The patient was found to be heterozygous for a de novo missense variant, 1133T>C, in exon 2 of KCNB1, which encodes the Kv2.1 channel. This variant affects codon 378, a highly conserved amino acid residue in the pore helix of the Kv2.1 channel. The mutation substitutes valine 378 with alanine, the disruption of which is predicted by SIFT (Kumar et al., 2009) and PolyPhen2 (Adzhubei et al., 2010) to be damaging. Valine 378 is the amino acid position just before the “GYG” motif, encoded by residues 379–381, which defines the K+ selectivity filter. Previous studies found that a valine to alanine mutation at the equivalent residue in the Drosophila melanogaster Shaker Kv channel results in voltage-activated channels exhibiting loss of ion selectivity (Heginbotham et al., 1994), suggesting that degenerate ion permissiveness may underlie the functional defect in our patient.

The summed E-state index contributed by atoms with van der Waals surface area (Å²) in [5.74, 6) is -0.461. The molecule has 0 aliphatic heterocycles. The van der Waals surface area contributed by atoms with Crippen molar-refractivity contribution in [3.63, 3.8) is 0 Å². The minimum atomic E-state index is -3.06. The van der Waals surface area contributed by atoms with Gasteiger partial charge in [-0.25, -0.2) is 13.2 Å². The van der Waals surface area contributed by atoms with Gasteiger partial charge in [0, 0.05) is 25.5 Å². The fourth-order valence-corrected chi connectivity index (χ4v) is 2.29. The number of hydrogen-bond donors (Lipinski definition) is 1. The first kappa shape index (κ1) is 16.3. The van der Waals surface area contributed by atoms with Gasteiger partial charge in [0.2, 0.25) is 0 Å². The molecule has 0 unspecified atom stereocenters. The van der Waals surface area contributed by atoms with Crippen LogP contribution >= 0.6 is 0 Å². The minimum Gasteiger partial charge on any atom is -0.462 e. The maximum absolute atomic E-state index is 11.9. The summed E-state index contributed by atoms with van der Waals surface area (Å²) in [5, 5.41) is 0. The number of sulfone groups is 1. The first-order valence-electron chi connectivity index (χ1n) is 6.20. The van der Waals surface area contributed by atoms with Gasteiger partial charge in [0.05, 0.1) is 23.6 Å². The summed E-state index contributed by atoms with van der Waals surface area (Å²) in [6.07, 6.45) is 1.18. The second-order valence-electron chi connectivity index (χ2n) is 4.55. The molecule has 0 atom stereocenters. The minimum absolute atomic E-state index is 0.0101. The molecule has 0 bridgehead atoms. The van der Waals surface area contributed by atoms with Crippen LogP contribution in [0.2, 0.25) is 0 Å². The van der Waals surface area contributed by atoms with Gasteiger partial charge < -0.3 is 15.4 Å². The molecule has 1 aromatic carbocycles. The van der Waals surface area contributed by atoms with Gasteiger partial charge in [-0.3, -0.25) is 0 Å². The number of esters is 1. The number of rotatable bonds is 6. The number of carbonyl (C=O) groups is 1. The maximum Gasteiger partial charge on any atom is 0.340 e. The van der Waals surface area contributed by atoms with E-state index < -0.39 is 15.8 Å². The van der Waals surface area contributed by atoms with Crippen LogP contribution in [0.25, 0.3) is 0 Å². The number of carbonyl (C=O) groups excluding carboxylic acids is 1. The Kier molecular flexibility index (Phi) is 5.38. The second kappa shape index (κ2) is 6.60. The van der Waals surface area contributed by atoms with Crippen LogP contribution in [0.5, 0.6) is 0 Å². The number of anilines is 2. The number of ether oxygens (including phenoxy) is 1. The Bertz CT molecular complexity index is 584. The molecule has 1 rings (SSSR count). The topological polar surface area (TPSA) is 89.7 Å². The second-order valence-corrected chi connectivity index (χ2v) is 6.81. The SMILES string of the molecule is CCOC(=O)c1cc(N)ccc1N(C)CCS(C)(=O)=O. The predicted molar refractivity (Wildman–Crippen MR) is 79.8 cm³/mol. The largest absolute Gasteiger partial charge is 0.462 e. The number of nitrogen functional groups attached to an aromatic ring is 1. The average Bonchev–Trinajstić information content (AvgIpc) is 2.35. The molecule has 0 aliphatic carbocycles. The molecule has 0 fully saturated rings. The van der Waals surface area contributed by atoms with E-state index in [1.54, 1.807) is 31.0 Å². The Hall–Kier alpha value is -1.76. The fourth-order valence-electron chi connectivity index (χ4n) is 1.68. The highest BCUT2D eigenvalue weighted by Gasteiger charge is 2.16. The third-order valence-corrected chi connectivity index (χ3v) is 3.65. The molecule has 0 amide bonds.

Kv2.1 V378A forms voltage-activated ion channels